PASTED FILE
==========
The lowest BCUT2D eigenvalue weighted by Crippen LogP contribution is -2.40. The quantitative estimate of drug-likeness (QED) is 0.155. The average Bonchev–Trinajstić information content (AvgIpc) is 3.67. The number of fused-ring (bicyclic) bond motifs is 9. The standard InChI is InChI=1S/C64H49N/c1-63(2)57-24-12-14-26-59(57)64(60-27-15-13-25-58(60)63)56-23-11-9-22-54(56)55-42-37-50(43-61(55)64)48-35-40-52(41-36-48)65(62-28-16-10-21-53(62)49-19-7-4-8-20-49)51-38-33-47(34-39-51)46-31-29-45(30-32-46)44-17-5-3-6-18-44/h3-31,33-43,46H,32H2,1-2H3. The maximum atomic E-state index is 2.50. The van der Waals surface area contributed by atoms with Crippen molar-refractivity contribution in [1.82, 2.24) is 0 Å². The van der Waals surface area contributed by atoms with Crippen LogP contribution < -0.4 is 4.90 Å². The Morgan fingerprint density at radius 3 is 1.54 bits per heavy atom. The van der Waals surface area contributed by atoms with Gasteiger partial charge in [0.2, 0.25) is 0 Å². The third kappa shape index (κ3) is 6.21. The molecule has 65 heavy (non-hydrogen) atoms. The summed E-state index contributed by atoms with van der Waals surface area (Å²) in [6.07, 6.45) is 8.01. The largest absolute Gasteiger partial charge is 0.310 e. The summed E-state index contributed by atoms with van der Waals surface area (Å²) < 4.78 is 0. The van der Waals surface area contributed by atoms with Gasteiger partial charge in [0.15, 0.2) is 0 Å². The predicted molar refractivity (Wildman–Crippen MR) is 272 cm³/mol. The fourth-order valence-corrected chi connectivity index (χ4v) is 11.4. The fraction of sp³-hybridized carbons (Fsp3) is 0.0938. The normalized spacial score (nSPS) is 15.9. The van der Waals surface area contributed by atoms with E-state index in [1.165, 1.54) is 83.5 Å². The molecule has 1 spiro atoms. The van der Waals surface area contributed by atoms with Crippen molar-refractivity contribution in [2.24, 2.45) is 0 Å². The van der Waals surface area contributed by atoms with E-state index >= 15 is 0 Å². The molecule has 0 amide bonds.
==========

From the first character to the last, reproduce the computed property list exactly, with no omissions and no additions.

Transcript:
The lowest BCUT2D eigenvalue weighted by Crippen LogP contribution is -2.40. The quantitative estimate of drug-likeness (QED) is 0.155. The average Bonchev–Trinajstić information content (AvgIpc) is 3.67. The number of fused-ring (bicyclic) bond motifs is 9. The standard InChI is InChI=1S/C64H49N/c1-63(2)57-24-12-14-26-59(57)64(60-27-15-13-25-58(60)63)56-23-11-9-22-54(56)55-42-37-50(43-61(55)64)48-35-40-52(41-36-48)65(62-28-16-10-21-53(62)49-19-7-4-8-20-49)51-38-33-47(34-39-51)46-31-29-45(30-32-46)44-17-5-3-6-18-44/h3-31,33-43,46H,32H2,1-2H3. The maximum atomic E-state index is 2.50. The van der Waals surface area contributed by atoms with Crippen molar-refractivity contribution in [1.82, 2.24) is 0 Å². The van der Waals surface area contributed by atoms with Crippen LogP contribution < -0.4 is 4.90 Å². The Morgan fingerprint density at radius 3 is 1.54 bits per heavy atom. The van der Waals surface area contributed by atoms with Gasteiger partial charge in [0.2, 0.25) is 0 Å². The third kappa shape index (κ3) is 6.21. The molecule has 65 heavy (non-hydrogen) atoms. The summed E-state index contributed by atoms with van der Waals surface area (Å²) in [6.07, 6.45) is 8.01. The largest absolute Gasteiger partial charge is 0.310 e. The summed E-state index contributed by atoms with van der Waals surface area (Å²) < 4.78 is 0. The van der Waals surface area contributed by atoms with Gasteiger partial charge in [0.15, 0.2) is 0 Å². The predicted molar refractivity (Wildman–Crippen MR) is 272 cm³/mol. The fourth-order valence-corrected chi connectivity index (χ4v) is 11.4. The fraction of sp³-hybridized carbons (Fsp3) is 0.0938. The normalized spacial score (nSPS) is 15.9. The van der Waals surface area contributed by atoms with E-state index in [1.165, 1.54) is 83.5 Å². The molecule has 1 spiro atoms. The van der Waals surface area contributed by atoms with Crippen molar-refractivity contribution in [2.24, 2.45) is 0 Å². The van der Waals surface area contributed by atoms with E-state index >= 15 is 0 Å². The molecule has 0 amide bonds.